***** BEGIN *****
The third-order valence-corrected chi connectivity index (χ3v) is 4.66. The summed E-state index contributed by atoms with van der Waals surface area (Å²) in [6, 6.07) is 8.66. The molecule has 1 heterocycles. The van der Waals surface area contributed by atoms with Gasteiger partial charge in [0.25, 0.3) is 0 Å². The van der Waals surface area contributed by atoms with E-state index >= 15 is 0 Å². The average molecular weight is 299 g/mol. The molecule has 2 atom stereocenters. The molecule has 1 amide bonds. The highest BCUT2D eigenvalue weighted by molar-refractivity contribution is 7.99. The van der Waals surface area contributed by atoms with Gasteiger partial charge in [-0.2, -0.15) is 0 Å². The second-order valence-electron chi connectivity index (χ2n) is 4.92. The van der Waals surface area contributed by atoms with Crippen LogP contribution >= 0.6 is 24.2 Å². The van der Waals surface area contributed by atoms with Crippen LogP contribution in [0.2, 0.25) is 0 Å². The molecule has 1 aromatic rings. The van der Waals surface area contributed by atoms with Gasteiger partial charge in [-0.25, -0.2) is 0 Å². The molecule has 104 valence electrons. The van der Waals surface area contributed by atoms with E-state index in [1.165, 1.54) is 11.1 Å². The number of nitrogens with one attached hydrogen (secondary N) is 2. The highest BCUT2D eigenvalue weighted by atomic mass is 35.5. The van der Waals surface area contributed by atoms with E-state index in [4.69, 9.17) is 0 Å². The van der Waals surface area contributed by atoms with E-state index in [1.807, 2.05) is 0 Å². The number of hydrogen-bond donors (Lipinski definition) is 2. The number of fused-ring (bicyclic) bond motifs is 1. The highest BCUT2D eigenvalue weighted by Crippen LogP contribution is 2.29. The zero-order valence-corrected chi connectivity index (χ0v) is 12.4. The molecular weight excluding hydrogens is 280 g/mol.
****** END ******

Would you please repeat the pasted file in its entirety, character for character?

The third-order valence-corrected chi connectivity index (χ3v) is 4.66. The summed E-state index contributed by atoms with van der Waals surface area (Å²) in [6, 6.07) is 8.66. The molecule has 1 heterocycles. The van der Waals surface area contributed by atoms with Gasteiger partial charge in [0.25, 0.3) is 0 Å². The van der Waals surface area contributed by atoms with E-state index >= 15 is 0 Å². The average molecular weight is 299 g/mol. The molecule has 2 atom stereocenters. The molecule has 1 amide bonds. The highest BCUT2D eigenvalue weighted by molar-refractivity contribution is 7.99. The van der Waals surface area contributed by atoms with Gasteiger partial charge in [-0.2, -0.15) is 0 Å². The second-order valence-electron chi connectivity index (χ2n) is 4.92. The van der Waals surface area contributed by atoms with Crippen LogP contribution >= 0.6 is 24.2 Å². The van der Waals surface area contributed by atoms with Crippen LogP contribution in [0.2, 0.25) is 0 Å². The molecule has 1 aromatic rings. The van der Waals surface area contributed by atoms with Gasteiger partial charge in [-0.25, -0.2) is 0 Å². The molecule has 104 valence electrons. The van der Waals surface area contributed by atoms with E-state index in [1.165, 1.54) is 11.1 Å². The number of nitrogens with one attached hydrogen (secondary N) is 2. The highest BCUT2D eigenvalue weighted by atomic mass is 35.5. The van der Waals surface area contributed by atoms with E-state index in [4.69, 9.17) is 0 Å². The van der Waals surface area contributed by atoms with E-state index in [1.807, 2.05) is 0 Å². The number of hydrogen-bond donors (Lipinski definition) is 2. The number of fused-ring (bicyclic) bond motifs is 1. The highest BCUT2D eigenvalue weighted by Crippen LogP contribution is 2.29. The zero-order valence-corrected chi connectivity index (χ0v) is 12.4. The molecular weight excluding hydrogens is 280 g/mol.